consent derives from the idea of contract or mutual agreement. The
moral theory of contractarianism claims that moral norms derive their
normative force from the idea of contract or mutual agreement. Contractarians are skeptical of the possibility of grounding morality
or political authority in either divine will or some perfectionist
ideal of the nature of humanity.
Juan Luis Vives (1493–1540) was a Spanish humanist and
educational theorist who strongly opposed scholasticism and made his
mark as one of the most influential advocates of humanistic learning
in the early sixteenth century. His works are not limited to education
but deal with a wide range of subjects including philosophy,
psychology, politics, social reform and religion. Vives was not a
systematic writer, which makes it difficult to classify him as a
philosopher. His thought is eclectic and pragmatic, as well as
historical, in its orientation. He took what he considered most valid
from a variety of sources and combined these elements into a
Killer robots. You have probably heard about them. You may also have heard that there is a campaign to stop them. One of the main arguments that proponents of the campaign make is that they will create responsibility gaps in military operations. …
In this article, I argue that what is commonly lamented as the decline of qualitative research might be because of our own inability to reveal something true about being-in-the-world. Four problems with qualitative work are identified: making what is obvious inescapable, confusion around what constitutes qualitative research and phenomenology, uniformed and disrespectful mixing of methods, and devolution into “little t” truth. I finish by calling for bold, evocative interpretation, and posing the question: What is the nature of the revolution that hermeneutics can foment?
According to the antirealist argument known as the pessimistic induction, the history of science is a graveyard of dead scientific theories and abandoned theoretical posits. Support for this pessimistic picture of the history of science usually comes from a few case histories, such as the demise of the phlogiston theory and the abandonment of caloric as the substance of heat. In this paper, I wish to take a new approach to examining the “history of science as a graveyard of theories” picture. Using JSTOR Data for Research and Springer Exemplar, I present new lines of evidence that are at odds with this pessimistic picture of the history of science. When rigorously tested against the historical record of science, I submit, the pessimistic picture of the history of science as a graveyard of dead theories and abandoned posits may turn out to be no more than a philosophers’ myth.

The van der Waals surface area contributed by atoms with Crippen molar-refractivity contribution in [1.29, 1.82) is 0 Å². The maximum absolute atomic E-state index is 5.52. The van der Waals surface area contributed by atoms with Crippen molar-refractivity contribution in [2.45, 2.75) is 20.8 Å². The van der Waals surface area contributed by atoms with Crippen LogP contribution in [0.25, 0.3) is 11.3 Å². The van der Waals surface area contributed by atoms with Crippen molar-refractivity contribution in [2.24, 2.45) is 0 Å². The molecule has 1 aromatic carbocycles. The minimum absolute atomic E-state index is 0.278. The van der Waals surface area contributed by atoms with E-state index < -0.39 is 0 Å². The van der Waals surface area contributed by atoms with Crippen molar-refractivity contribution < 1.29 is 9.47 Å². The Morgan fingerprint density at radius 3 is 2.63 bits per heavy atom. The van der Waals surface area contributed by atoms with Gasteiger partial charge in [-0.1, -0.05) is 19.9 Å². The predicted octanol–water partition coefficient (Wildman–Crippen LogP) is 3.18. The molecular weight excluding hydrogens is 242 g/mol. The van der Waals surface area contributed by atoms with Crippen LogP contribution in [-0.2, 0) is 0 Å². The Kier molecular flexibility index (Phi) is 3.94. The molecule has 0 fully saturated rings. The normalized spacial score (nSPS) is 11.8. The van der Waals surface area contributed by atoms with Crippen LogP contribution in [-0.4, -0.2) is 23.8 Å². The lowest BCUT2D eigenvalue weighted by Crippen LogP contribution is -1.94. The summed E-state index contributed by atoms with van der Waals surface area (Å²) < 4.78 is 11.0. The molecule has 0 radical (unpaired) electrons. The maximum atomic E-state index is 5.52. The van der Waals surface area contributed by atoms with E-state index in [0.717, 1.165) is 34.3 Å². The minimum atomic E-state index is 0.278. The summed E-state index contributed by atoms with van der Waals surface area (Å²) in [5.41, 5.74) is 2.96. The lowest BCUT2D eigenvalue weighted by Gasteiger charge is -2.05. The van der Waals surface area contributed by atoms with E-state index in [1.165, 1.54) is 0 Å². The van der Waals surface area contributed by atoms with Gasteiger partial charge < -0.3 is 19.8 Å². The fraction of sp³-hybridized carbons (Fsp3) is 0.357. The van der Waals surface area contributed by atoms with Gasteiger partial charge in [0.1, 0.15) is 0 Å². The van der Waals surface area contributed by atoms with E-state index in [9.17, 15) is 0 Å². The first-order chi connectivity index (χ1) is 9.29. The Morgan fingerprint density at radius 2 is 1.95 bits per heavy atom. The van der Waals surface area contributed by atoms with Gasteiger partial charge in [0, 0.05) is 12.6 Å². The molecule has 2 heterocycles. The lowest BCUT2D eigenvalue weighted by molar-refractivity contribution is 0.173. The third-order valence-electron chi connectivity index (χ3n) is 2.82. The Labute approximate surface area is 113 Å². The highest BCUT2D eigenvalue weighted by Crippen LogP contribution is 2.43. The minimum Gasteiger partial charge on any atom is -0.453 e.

Despite numerous and increasing attempts to define what life is, there is no consensus on necessary and sufficient conditions for life. Accordingly, some scholars have questioned the value of definitions of life and encouraged scientists and philosophers alike to discard the project. As an alternative to this pessimistic conclusion, we argue that critically rethinking the nature and uses of definitions can provide new insights into the epistemic roles of definitions of life for different research practices. This paper examines the possible contributions of definitions of life in scientific domains where such definitions are used most (e.g., Synthetic Biology, Origins of Life, Alife, and Astrobiology). Rather than as classificatory tools for demarcation of natural kinds, we highlight the pragmatic utility of what we call operational definitions that serve as theoretical and epistemic tools in scientific practice. In particular, we examine contexts where definitions integrate criteria for life into theoretical models that involve or enable observable operations. We show how these definitions of life play important roles in influencing research agendas and evaluating results, and we argue that to discard the project of defining life is neither sufficiently motivated, nor possible without dismissing important theoretical and practical research.
Naturalistic philosophers rely on literature search and review in a number of ways and for different purposes. Yet this article shows how processes of literature search and review are likely to be affected by widespread and systematic biases. A solution to this problem is offered here. Whilst the tradition of systematic reviews of literature from scientific disciplines has been neglected in philosophy, systematic reviews are important tools that minimize bias in literature search and review and allow for greater reproducibility and transparency. If naturalistic philosophers wish to reduce bias in their research, they should then supplement their traditional tools for literature search and review by including systematic methodologies.